Slavery in the Muslim World: The Tradition Is Not Yet Dead

From here.

Bottom line is, yes, slavery has been present in the Islamic World from Day One. In fact, one can make a case that slavery was an inherent and even emblematic aspect of Islam since its inception. It only left the Muslim World due to pressure from the West when the West emancipated its own slaves in the late 1800’s. Officially, most of the Muslim World dumped theirs. Yet the practice continued. Saudi Arabia only outlawed slavery in 1962. An advertisement for a castrated Black slave for sale recently appeared in a Saudi publication. Mauritania only outlawed slavery a few years ago, and the ban is hardly enforced.

As societies collapsed, the peculiar institution experienced a recrudescence. Libyan ports now export many slaves destined for Europe. Syrian teenage girls in Jordanian refugee camps are trafficked to brothels in Amman and sold to visiting Gulf men for $140-175 for a “temporary marriage.” In Northern Nigeria, even before Boko Haram kidnapped scores of teenage Christian girls, Muslim men had been importing concubine slave girls from the north to serve as “fifth wives.” The abuse and rape of female domestics in the Gulf who are little more than slaves of their owners has been documented for years.

Worst of all is the migrant labor scam that the Gulf states have been running for decades involving workers from South Asia, especially Pakistan and India,  and Southeast Asia, particularly the Philippines. For all intents and purposes, work which is tied to contracts with the employer is little more than slavery, let’s face it. Gulf employers of these men have referred to them as slaves. They are housed in the most miserable conditions in a very wealthy country and worked to exhaustion and sometimes to death in ferocious heat with little protection or rest. A number of deaths have occurred to poor working conditions. Some poor countries to the east have forbidden their workers from going to the Gulf to work. There has been a bit of a crackdown, but it was mostly fake. Kuwait gave its “slaves” rights recently, but the Emir has not yet signed the bill. Qatar is worried about its reputation as the Olympics are coming soon, but its response instead of cleaning up its act has been to cover the whole mess up and beat up and detain the protesters. Any progress elsewhere in the Gulf has been frozen in recent years. Instead we get the predictable fake backlash whereby the Gulf states say that critics of their Slave System are “Islamophobes.”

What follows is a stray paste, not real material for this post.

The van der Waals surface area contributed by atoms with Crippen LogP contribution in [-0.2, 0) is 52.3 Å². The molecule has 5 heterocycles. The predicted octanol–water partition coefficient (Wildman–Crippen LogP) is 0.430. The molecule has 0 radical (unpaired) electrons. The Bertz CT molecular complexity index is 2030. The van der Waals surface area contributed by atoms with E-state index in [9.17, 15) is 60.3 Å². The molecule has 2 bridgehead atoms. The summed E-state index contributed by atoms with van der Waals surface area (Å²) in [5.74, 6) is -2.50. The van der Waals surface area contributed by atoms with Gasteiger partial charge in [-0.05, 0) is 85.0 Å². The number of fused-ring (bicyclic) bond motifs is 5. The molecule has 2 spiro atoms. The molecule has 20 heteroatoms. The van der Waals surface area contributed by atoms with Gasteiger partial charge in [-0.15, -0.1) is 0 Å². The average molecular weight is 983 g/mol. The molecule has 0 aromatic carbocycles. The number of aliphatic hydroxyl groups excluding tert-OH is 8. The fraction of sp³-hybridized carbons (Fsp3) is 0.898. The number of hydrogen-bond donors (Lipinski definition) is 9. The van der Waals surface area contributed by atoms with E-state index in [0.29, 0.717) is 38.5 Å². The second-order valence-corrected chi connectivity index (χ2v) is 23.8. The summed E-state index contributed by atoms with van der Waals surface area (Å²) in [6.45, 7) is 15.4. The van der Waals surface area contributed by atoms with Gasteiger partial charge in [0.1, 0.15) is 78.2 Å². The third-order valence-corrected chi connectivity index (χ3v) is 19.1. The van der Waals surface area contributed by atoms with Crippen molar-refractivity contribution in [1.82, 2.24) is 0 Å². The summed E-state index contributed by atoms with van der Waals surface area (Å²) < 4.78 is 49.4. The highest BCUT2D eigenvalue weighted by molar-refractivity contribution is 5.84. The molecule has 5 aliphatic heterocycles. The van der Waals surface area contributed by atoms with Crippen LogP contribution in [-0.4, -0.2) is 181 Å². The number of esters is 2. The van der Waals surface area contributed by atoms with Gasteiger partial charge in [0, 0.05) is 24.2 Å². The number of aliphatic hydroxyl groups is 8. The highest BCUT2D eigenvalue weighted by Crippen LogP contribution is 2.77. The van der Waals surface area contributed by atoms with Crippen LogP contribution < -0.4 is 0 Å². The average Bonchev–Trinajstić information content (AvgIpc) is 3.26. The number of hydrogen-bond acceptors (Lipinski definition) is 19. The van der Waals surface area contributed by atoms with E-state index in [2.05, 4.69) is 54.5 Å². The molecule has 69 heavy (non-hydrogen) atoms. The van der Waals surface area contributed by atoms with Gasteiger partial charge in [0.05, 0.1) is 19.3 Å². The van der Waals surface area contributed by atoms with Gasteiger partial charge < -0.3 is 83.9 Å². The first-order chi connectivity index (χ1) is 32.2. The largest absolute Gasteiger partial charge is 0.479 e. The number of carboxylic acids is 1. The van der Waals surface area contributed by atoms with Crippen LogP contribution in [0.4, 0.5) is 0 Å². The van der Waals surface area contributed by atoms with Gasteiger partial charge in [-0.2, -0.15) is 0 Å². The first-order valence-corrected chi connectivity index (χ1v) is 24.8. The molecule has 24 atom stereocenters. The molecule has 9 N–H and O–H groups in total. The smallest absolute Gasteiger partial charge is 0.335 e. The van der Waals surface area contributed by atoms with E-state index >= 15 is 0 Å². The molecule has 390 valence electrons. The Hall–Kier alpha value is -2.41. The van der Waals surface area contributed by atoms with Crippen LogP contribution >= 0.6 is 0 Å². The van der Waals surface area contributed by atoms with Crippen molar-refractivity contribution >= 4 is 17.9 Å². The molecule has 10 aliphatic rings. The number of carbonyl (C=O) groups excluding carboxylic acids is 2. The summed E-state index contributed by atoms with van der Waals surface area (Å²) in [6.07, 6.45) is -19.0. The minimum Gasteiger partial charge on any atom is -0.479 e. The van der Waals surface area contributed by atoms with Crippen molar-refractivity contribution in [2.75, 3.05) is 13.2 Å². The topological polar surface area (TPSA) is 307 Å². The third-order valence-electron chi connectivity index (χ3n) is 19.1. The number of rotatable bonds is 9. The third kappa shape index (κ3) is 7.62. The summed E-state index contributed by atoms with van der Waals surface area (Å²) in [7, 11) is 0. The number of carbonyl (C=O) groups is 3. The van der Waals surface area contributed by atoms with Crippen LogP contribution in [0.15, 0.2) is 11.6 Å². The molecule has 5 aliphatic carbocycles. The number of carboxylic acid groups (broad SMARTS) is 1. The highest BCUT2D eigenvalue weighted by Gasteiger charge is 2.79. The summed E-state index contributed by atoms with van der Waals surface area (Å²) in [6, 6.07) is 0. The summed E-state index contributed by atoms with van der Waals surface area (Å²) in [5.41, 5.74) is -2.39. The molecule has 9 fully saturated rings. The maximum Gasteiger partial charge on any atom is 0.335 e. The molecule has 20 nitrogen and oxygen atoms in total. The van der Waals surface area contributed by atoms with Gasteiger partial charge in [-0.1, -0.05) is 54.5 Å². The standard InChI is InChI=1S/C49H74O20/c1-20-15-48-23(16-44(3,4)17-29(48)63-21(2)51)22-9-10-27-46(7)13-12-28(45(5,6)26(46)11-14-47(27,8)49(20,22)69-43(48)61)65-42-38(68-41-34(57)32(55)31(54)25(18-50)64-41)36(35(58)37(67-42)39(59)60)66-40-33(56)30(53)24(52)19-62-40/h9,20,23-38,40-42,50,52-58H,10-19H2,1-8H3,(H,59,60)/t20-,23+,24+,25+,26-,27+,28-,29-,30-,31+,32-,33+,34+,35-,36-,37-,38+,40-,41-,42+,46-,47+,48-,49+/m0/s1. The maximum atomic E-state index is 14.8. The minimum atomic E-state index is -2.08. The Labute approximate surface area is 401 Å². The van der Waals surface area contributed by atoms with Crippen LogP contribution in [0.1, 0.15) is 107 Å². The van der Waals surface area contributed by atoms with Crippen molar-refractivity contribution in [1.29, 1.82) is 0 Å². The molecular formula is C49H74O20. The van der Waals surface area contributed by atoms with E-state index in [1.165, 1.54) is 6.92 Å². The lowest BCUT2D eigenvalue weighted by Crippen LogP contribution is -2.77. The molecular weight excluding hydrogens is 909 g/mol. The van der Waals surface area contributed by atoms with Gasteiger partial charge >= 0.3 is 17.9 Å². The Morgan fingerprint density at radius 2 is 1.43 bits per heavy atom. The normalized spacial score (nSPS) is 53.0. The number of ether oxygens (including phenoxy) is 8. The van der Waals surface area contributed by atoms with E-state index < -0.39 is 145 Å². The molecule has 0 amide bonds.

The progress for serious progressive change for alleviating remaining vestiges of slavery in the Arab World seem dim at the moment as the region undergoes a retrenchment, a backlash and a hardening of reaction.

The link between Islam and slavery goes back from the start, so ISIS is not doing anything new. The fact that the formal Muslim states of the world continue to refuse to clean up their mess is most discouraging, but it too may be blamed on tradition.

“Spoils of war,” snaps Dabiq, the English-language journal of Islamic State (IS). The reference is to thousands of Yazidi women the group forced into sex slavery after taking their mountain, Sinjar, in August last year. Far from being a perversion, it claims that forced concubinage is a religious practice sanctified by the Koran.

In a chapter called Women, the Koran sanctions the marriage of up to four wives, or “those that your right hands possess”. Literalists, like those behind the Dabiq article, have interpreted these words as meaning “captured in battle”.

Its purported female author, Umm Sumayyah, celebrated the revival of Islam’s slave-markets and even proffered the hope that Michelle Obama, the wife of America’s president, might soon be sold there. “I and those with me at home prostrated to Allah in gratitude on the day the first slave-girl entered our home,” she wrote. Sympathizers have done the same, most notably the allied Nigerian militant group, Boko Haram, which last year kidnapped an entire girls’ school in Chibok.

Religious preachers have responded with a chorus of protests. “The re-introduction of slavery is forbidden in Islam. It was abolished by universal consensus,” declared an open letter sent by 140 Muslim scholars to IS’s “caliph”, Abu Bakr al-Baghdadi, earlier this year. “You have taken women as concubines and thus revived…corruption and lewdness on the earth.”